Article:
Indigenous round, lockdowns and pressure tests – netball’s top stories

Jemma Mi Mi flies in for the ball for Queensland Firebirds. Picture: Queensland Firebirds.

Indigenous Round: Firebird Jemma Mi Mi opens up

Netball will begin the first leg of its two-weekend Indigenous round with plenty of First Nations art on show as all eight teams adopt dresses to celebrate culture.

And while there is the usual fanfare and celebration, it seems netball and Netball Queensland is listening.

Mi Mi, the league’s only Indigenous player with a full-time playing contract, was centre-stage during the corresponding round in 2020, but was left out of the playing arena entirely.

The incident sparked a movement for improved inclusion in netball across the board.

In an interview with Emma Greenwood from NCA, Mi Mi said previous rounds have felt tokenistic and, after some tough conversations and learnings, believes the league is now on the right track.

“Being the only Indigenous player, the expectation was to see me on court, and when that didn’t happen, it let a lot of people down, unfortunately,” she said in the interview.

“To see the girls win, I was happy but also sad that I couldn’t get on court. I spoke to the girls at the time and our coaches about how I felt and because they just didn’t really understand that pressure.

“It is a bit bittersweet.

“It’s great to see all the positive changes that Netball Queensland and the Firebirds have made. It’s really accelerated the need to look into Indigenous netball pathways to see how we can get more First Nations players at the top of the league.

“As an organisation we’re definitely moving in the right direction. But it is a bit tough that all these positive things are happening because of last year’s events.

Following the 2020 season, Netball Queensland has established an Aboriginal and Torres Strait Islander advisory committee to provide support.

Mi Mi has been involved in every step of the way and is looking to feature in this year’s round.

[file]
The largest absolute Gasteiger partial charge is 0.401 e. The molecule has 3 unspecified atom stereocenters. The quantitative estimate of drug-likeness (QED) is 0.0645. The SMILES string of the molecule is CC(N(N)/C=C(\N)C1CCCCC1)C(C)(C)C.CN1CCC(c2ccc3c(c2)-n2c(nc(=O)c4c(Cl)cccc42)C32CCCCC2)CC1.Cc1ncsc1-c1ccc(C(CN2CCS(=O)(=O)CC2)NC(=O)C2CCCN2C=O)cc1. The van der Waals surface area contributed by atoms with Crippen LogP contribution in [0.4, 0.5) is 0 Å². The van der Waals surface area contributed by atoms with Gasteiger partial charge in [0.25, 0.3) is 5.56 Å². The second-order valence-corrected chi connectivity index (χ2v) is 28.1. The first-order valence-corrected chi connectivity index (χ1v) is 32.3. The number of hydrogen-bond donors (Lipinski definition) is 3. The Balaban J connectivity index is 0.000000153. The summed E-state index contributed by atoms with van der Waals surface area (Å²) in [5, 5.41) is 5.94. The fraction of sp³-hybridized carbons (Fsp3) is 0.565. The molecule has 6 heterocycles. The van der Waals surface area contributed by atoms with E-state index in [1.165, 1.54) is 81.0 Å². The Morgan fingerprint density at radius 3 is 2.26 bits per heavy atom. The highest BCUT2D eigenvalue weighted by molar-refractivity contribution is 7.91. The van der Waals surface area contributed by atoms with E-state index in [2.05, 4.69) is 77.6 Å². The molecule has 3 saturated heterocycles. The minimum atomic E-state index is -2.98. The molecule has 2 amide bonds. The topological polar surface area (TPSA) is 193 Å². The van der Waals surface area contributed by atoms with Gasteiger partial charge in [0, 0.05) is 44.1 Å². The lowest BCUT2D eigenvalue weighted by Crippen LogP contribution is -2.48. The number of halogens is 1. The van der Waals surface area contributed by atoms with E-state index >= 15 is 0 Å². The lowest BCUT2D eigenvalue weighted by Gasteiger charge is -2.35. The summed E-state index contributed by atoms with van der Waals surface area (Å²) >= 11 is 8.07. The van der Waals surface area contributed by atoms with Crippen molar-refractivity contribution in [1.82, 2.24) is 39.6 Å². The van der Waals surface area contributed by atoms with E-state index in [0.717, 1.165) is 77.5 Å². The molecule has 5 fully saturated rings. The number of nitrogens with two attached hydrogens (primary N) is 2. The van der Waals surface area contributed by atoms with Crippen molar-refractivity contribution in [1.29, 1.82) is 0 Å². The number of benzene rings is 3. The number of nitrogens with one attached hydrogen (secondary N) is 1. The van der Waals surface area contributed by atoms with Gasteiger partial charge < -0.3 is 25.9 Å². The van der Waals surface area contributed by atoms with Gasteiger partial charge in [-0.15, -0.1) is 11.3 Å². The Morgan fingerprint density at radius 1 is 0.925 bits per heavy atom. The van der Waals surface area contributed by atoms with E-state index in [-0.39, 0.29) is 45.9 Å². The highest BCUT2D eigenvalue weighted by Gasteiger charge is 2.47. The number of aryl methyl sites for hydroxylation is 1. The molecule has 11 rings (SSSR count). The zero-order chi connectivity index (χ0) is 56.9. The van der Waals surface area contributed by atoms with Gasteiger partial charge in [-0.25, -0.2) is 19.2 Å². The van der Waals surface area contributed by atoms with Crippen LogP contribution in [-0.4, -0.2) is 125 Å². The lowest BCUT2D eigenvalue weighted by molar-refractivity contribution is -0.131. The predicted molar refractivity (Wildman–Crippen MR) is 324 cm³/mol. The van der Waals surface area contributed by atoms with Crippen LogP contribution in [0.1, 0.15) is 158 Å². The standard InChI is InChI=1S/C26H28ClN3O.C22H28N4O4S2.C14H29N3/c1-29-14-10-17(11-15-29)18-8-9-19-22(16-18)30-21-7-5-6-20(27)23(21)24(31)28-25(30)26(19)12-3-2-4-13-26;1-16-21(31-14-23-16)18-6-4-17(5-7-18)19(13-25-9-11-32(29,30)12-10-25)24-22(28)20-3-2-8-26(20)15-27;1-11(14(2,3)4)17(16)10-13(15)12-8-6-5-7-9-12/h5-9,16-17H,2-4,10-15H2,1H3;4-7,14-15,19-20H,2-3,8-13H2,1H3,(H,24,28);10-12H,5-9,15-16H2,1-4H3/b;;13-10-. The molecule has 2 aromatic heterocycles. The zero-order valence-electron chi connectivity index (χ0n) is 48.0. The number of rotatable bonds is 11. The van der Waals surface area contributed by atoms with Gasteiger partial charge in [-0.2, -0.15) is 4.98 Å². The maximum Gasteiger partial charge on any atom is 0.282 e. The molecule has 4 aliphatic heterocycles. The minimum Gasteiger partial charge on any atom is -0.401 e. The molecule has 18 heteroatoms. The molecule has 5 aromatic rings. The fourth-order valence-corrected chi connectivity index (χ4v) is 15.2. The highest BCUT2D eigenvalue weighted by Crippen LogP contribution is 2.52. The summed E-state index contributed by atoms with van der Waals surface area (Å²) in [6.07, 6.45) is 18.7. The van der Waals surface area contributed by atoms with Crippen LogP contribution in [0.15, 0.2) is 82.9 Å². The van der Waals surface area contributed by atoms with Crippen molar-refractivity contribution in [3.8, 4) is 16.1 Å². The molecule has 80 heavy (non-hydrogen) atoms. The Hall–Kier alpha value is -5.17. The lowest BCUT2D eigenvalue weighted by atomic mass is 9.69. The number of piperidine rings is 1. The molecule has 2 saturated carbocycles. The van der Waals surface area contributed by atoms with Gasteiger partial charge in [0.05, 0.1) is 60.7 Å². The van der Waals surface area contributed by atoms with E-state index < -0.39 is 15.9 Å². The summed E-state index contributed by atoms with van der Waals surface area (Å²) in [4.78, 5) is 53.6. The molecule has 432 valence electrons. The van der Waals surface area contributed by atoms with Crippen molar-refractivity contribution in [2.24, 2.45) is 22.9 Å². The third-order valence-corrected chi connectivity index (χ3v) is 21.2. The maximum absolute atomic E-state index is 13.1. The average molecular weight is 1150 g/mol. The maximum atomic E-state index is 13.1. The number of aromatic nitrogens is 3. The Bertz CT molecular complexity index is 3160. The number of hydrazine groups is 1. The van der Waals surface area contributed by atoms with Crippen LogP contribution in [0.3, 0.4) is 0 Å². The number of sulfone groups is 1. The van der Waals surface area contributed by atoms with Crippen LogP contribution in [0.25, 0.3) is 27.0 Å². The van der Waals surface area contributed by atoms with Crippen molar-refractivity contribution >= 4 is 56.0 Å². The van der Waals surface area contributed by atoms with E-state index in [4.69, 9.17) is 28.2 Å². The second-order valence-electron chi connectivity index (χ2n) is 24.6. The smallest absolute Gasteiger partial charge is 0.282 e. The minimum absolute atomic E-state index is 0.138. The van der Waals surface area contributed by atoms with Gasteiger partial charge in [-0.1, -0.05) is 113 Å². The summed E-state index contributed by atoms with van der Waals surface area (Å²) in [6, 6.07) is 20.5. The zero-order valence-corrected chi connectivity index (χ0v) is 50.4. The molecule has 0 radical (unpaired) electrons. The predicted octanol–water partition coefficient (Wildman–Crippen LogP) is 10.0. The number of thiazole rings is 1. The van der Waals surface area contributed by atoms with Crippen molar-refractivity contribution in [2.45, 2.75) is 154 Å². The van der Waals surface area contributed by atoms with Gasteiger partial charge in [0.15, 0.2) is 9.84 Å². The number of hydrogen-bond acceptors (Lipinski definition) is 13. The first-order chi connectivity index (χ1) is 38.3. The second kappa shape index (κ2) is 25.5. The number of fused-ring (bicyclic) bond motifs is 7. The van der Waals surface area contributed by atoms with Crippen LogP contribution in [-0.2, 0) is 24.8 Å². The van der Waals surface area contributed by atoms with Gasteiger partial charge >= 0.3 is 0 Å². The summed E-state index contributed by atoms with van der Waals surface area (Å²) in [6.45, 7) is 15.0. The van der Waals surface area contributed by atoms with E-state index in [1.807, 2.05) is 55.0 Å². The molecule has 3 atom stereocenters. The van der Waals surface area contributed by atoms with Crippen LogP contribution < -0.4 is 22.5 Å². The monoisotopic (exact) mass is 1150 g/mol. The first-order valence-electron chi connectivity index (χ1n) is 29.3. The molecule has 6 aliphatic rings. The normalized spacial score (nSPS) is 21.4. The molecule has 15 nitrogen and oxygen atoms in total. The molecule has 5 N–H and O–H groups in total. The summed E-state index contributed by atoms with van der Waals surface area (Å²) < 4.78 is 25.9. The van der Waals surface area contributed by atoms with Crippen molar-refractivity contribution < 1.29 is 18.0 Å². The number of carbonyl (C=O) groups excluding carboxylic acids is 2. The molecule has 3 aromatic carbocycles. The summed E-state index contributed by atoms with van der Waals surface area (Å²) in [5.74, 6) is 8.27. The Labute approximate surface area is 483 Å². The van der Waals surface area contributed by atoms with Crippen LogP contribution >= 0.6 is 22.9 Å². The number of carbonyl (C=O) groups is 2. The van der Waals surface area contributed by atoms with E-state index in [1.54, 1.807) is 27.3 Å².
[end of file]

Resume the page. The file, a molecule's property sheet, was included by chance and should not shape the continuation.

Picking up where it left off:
Meanwhile, Melbourne Vixens training partner Gabby Coffey is an Indigenous woman making waves through the Netball Victoria pathway, and West Coast Fever training partner Donnell Wallam – who is currently playing in the UK for Leeds Rhinos – looks set to join SSN in the next couple of seasons as well.

Vixens and Magpies back on the road as Super Netball acts fast

The end of 2020 felt like a horror-movie with a happy ending as the Vixens claimed the premiership and no Victorian could be there live to see it– but it seems there may be more to this story in 2021.

Victorian-based Melbourne Vixens and Collingwood Magpies are in Queensland and New South Wales respectively to ready up for round five.

But how long will they be on the road for?

Last year’s revised mid-week and weekend season saw all teams relocate to Queensland as Australia came to grips with the COVID-19 pandemic.

Now, with Victoria in another circuit breaker lock down, we’re left wondering how long the sides will actually be on the road for.

Now, with Victoria in another circuit breaker lockdown, we’re left wondering what the long term solution could be.

Fever and Giants in ‘top’ of the table clash

The round’s most mouthwatering contest will be played out in Perth as the undefeated Giants take on the undefeated Fever.

Normally, this matchup would be for the top spot. Thanks to Fever’s 12 competition point penalty for salary cap breaches, they can only move to about fourth with a win in round five.

Fever keeper Courtney Bruce will be faced with a mammoth task – contain Giants’ shooter Jo Harten who is back to her dominant form.

But this isn’t the only match up on court worth watching – as Giants’ Sam Poolman and April Brandley await for Fever’s shooters Jhaniele Fowler and Sasha Glasgow.

The midcourt will be tough on tough, but either end of the court is set to deliver some of the most exciting netball so far this season.

Bruce has been known to struggle against Harten – the sniper from Super Shot range – which means Sunday Aryang and Stacey Francis-Bayman are going to need to step up.

Young goal attack Sophie Dwyer will be presented with a physical challenge no matter who is on court – and could truly cement herself as a bolter for the next Commonwealth Games (too soon? Probably).

From one end where Giants can pile on two-goal shots, to the other – where Fever retain the league’s highest scoring goalers.

Fowler’s physical presence means if the feeds coming down the court and from goal attack are on point – there’s little defenders can do.

But Brandley and Poolman will know this. They’ll be strong on Fowler but know they can produce some errors from an – at times – inconsistent midcourt in Jess Anstiss, Verity Charles and Emma Cosh.

Glasgow and Teague-Neeld will once again look to offer an easy ball into Fowler and apply the scoreboard pressure. But one thing is for certain – whoever plays GA will need to sink goals or a fast-moving Amy Parmenter is going to pick up the crumbs.

All these battles and we haven’t even touched on Jamie-Lee Price…

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